In the Kyoto Protocol (KP) system agreed to for the second period, a top-down aggregate reduction figure based on what science requires (taken to be the Intergovernmental Panel on Climate Change report's 25-40%, and taken by developing countries to be a more ambitious 40-50%) would first be agreed on, and then developed countries would have to make their commitments (comparable with one another) and these would have to add up to the aggregate.
In the voluntary pledge system, there would not be an agreed prior aggregate figure, and no system of ensuring comparability of efforts or that the sum of pledges is ambitious enough to meet the scientific requirement.
But these are overall such poor targets that a recent UN Environment Programme report warned that the developed countries by 2020 may decrease their emissions by only a little (16%) in the best scenario, or even increase their level (by 6%) in a bad scenario. The world would be on track for temperature rise of 3 to 5 degrees by century's end, which would be catastrophic.
The text urges developed countries to raise their mitigation targets, and makes an indirect reference to the 25-40% aggregate emission-reduction figure, and thus points to a process of taking the pledges so far made as only an initial starting point. This is weaker than the KP's binding system, and the AWG-LCA's obligation for non-KP developed countries to do a comparable effort.
Even as it prepared the ground for the "great
escape" of developed countries from their commitments, the
They are now obliged to put forward their plans and targets for climate mitigation, which are to be compiled in a document and later in registries.
It is a first step in a plan by developed countries (they have been quite open about it) to get developing countries to put their mitigation targets as commitments in national schedules, similar to the tariff schedules in the World Trade Organisation.
These reports are to be subjected to detailed
scrutiny by other countries and by international experts. The Cancun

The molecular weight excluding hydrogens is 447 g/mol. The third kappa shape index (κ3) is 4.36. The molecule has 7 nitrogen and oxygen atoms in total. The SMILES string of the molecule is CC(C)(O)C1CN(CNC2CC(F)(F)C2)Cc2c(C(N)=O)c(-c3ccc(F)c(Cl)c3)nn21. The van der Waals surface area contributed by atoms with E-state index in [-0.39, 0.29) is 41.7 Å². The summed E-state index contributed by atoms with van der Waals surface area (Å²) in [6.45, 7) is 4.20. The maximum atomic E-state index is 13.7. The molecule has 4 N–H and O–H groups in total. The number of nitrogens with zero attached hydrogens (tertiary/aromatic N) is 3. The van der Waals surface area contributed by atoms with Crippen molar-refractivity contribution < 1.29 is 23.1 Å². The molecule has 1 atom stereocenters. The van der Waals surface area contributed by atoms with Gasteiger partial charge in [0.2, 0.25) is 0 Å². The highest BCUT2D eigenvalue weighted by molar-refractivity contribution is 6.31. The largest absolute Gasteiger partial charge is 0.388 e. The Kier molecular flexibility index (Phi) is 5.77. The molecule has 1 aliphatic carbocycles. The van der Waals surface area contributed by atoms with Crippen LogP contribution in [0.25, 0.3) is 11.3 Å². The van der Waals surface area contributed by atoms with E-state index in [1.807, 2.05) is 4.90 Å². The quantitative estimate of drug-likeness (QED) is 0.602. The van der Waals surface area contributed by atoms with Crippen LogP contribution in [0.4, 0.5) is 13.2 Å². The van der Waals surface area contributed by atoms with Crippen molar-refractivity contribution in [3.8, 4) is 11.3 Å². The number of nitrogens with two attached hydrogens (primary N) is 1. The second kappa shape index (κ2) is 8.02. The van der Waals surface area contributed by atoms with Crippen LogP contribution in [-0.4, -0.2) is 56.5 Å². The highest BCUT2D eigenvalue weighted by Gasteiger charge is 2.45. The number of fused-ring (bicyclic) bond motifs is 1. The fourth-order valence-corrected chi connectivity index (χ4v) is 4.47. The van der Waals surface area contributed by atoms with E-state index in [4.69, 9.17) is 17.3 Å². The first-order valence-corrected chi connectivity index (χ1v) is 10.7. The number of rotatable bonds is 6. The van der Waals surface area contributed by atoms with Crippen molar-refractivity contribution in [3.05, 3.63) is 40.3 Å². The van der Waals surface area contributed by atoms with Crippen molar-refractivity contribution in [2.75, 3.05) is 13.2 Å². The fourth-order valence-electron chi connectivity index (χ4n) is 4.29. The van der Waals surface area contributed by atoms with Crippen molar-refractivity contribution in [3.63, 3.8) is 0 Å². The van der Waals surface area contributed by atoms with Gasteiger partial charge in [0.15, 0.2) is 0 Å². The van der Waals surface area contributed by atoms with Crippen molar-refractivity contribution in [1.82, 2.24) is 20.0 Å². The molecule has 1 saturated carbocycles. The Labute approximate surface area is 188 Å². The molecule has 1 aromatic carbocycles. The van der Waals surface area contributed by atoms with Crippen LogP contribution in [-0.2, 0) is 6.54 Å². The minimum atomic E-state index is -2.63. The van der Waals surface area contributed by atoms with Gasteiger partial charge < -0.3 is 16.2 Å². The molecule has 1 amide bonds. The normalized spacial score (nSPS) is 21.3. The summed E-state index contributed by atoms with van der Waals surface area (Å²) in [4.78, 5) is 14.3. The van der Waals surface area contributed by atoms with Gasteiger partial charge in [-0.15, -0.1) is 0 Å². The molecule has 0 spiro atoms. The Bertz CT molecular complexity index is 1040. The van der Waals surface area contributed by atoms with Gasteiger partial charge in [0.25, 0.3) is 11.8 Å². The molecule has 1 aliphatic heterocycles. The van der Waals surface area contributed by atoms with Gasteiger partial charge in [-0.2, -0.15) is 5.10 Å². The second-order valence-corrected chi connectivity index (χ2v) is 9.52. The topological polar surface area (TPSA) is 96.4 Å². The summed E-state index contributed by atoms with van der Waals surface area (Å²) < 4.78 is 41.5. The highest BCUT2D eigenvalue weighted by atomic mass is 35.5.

text in fact gives a lot of space to the details of these MRV and
These are all new obligations, and a great deal
of time was spent in Cancun by the developed countries (especially the
Many developing-country officials were increasingly
In fact, the developing countries made a lot of
concessions and sacrifices in
Cancun may be remembered in future as the place where the UNFCCC's climate regime was changed significantly, with developed countries being treated more and more leniently, reaching a level like that of developing countries, while the developing countries are asked to increase their obligations to be more and more like developed countries.
The ground is being prepared for such a new system,
which could then replace the Kyoto Protocol.
However, the text mentions that the developed countries agreed to mobilise $100 billion by 2020, with conditions of appropriate mitigation and transparency by developing countries. It is unclear how much of this will be from the public or private sectors, or from grants versus loans and investments.
A committee is mandated to design various aspects
of the fund. However, it was agreed beforehand that the initial trustee
of the fund will be the World Bank, a key demand of the
A technology mechanism was also set up under the UNFCCC, with a policy-making committee, and a centre.
The Cancun conference was also marked by a questionable
method of work, quite similar to the WTO but not used in the United
Nations, in which the host country,
The final document was produced not through the usual process of negotiations among delegations, but compiled by the Mexicans as the Chair of the meeting, and given to the delegates for only a few hours to consider, on a take-it-or-leave-it basis (no amendments are allowed).
At the final plenary,
The Mexican way of organising the writing and
later the adoption of the
The importation of WTO-style methods may in the immediate period lead to the "efficiency" of producing an outcome, but also carries the risk of conferences collapsing in disarray (as has happened in several WTO ministerial meetings) and in biases in the text, which usually have been in favour of developed countries.
When the dust settles after the Cancun conference, a careful analysis will find that its text may have given the multilateral climate system a shot in the arm and positive feelings among most participants because there was something to take home, but that it also failed to save the planet from climate change and helped pass the burden of climate mitigation onto developing countries.
Many delegates and observers, however, were looking positively to the future work. From this low base level of ambition in climate terms, there is much work to be done in 2011 to raise the level of ambition in both environmental and development terms, save and to reorientate the international system of cooperation to address the climate crisis.
(* Martin Khor is the Executive Director of the South Centre.) +